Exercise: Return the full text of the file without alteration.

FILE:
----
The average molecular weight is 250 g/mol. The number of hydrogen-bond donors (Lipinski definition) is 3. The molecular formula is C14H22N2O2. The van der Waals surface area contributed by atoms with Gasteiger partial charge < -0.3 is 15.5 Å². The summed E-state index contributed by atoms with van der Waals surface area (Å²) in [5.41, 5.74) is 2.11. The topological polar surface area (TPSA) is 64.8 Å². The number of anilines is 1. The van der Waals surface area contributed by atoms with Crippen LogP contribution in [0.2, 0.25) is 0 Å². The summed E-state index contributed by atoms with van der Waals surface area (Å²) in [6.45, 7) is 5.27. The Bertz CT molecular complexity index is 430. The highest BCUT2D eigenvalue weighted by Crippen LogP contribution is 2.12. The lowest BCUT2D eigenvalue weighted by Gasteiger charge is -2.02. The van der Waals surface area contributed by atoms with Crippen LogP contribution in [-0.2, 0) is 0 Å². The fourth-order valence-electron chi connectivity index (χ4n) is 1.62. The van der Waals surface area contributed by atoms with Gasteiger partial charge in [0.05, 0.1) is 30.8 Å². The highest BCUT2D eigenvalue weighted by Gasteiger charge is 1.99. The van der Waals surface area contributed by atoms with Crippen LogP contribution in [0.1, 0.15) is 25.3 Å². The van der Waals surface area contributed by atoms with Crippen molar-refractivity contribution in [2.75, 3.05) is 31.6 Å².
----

The average molecular weight is 250 g/mol. The number of hydrogen-bond donors (Lipinski definition) is 3. The molecular formula is C14H22N2O2. The van der Waals surface area contributed by atoms with Gasteiger partial charge < -0.3 is 15.5 Å². The summed E-state index contributed by atoms with van der Waals surface area (Å²) in [5.41, 5.74) is 2.11. The topological polar surface area (TPSA) is 64.8 Å². The number of anilines is 1. The van der Waals surface area contributed by atoms with Crippen LogP contribution in [0.2, 0.25) is 0 Å². The summed E-state index contributed by atoms with van der Waals surface area (Å²) in [6.45, 7) is 5.27. The Bertz CT molecular complexity index is 430. The highest BCUT2D eigenvalue weighted by Crippen LogP contribution is 2.12. The lowest BCUT2D eigenvalue weighted by Gasteiger charge is -2.02. The van der Waals surface area contributed by atoms with Crippen LogP contribution in [-0.2, 0) is 0 Å². The fourth-order valence-electron chi connectivity index (χ4n) is 1.62. The van der Waals surface area contributed by atoms with Gasteiger partial charge in [0.05, 0.1) is 30.8 Å². The highest BCUT2D eigenvalue weighted by Gasteiger charge is 1.99. The van der Waals surface area contributed by atoms with Crippen LogP contribution in [0.1, 0.15) is 25.3 Å². The van der Waals surface area contributed by atoms with Crippen molar-refractivity contribution in [2.75, 3.05) is 31.6 Å².